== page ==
U.S. Immigration and Customs Enforcement has confirmed that it has been delivering notices to undocumented immigrants that they owe hundreds of thousands of dollars, an amount lawyers representing them say would be impossible for them to pay.
ICE has had the authority to issue civil fines for decades, but didn't begin using it until last December. Officials trace the move to an executive order Trump signed upon entering the White House that called for collecting fines from people who ignore deportation orders, as well as from those who "facilitate their presence."
The agency said the can legally fine immigrants with an order to leave the country up to $799 dollars for each day that they have refused to comply.
Lizbeth Mateo represents Edith Espinal-Moreno, who has been living in a church in Ohio since she was ordered removed from the U.S. in 2017. Mateo said Espinal-Moreno moved to Ohio as a teenager but was forced to return to Mexico. She tried to return and present herself for asylum but her application was denied. To avoid being deported and separated from her two children, who are U.S. citizens, she took sanctuary in the Columbus Mennonite Church, according to the Columbus Dispatch.
According to the letter from ICE, provided to ABC News, Espinal-Moreno is being fined $497,777, because she "willfully" refused to leave the country or comply with ICE orders.
"My fear is that they're gearing up toward going after the churches that are providing sanctuary to these people, they're trying to intimidate my client and other people like her and they're trying to intimidate the community," Mateo told ABC News.
Another attorney involved in Espinal-Moreno's case said the administration is trying to intimidate and punish people who stand up to ICE and potentially take more forceful action to remove people taking sanctuary in churches. David Bennion, an attorney who represents three families taking sanctuary in Philadelphia, called the fines "so egregiously over the top that it's laughable," saying his clients taking sanctuary are forcibly unemployed because they're trying to avoid being detained by ICE or sent back to home countries where they don't feel safe.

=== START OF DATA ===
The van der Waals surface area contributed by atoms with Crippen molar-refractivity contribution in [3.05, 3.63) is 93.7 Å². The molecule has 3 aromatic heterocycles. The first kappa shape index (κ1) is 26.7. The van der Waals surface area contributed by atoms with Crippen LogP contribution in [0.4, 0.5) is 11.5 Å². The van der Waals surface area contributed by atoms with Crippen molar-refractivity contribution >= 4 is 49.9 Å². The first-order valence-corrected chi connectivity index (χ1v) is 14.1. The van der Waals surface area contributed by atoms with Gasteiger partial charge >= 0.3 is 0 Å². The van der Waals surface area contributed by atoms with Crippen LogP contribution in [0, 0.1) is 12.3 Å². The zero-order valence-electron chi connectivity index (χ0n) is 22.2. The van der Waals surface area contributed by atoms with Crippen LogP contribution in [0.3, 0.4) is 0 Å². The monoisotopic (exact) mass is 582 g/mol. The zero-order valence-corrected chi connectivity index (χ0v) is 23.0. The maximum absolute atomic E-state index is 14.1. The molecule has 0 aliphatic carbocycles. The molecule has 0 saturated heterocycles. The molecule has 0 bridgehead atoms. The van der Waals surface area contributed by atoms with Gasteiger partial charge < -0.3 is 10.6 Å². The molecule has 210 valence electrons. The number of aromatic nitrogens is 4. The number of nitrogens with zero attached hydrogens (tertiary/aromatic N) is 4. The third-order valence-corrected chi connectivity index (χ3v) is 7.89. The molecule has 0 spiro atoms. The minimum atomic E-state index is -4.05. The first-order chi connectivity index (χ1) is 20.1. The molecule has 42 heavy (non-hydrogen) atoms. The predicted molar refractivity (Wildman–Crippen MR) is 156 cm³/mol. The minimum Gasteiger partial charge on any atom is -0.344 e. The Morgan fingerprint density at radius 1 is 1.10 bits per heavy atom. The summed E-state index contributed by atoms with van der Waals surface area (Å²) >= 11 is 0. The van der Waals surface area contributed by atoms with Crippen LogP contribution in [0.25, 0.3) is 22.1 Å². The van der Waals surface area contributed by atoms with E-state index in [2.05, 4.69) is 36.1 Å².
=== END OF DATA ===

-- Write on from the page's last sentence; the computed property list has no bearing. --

"I think they want to push the envelope to see what they can get away with. If they can levy a $500,000 fine against a destitute mother who's been sitting in a church a year and a half and they can get away with that, then what's going to stop them from breaking down the door and dragging her out?" Bennion said.
He said his clients have not received a notice yet but he expects they will, and he and other attorneys and advocates are discussing how to respond, calling it "another egregious tactic by this administration to punish people that stand up to ICE."
Church World Services, a faith-based organization that works to connect people in the sanctuary movement, said they know of 44 people living in sanctuary around the country.
"Today I received notice from @ICEgov it was fining my client over $300,000 for going into (& remaining in) #sanctuary in a church," he tweeted. "Good lord, why not make it $1,000,000?"
"She may not have money but she has a community of #love & support. You can't take that Dr. Evil," he added.
Mateo says her client has 60 days to delay the fine and file an appeal. She is also trying to get Espinal-Moreno's asylum case re-opened so she can file an appeal.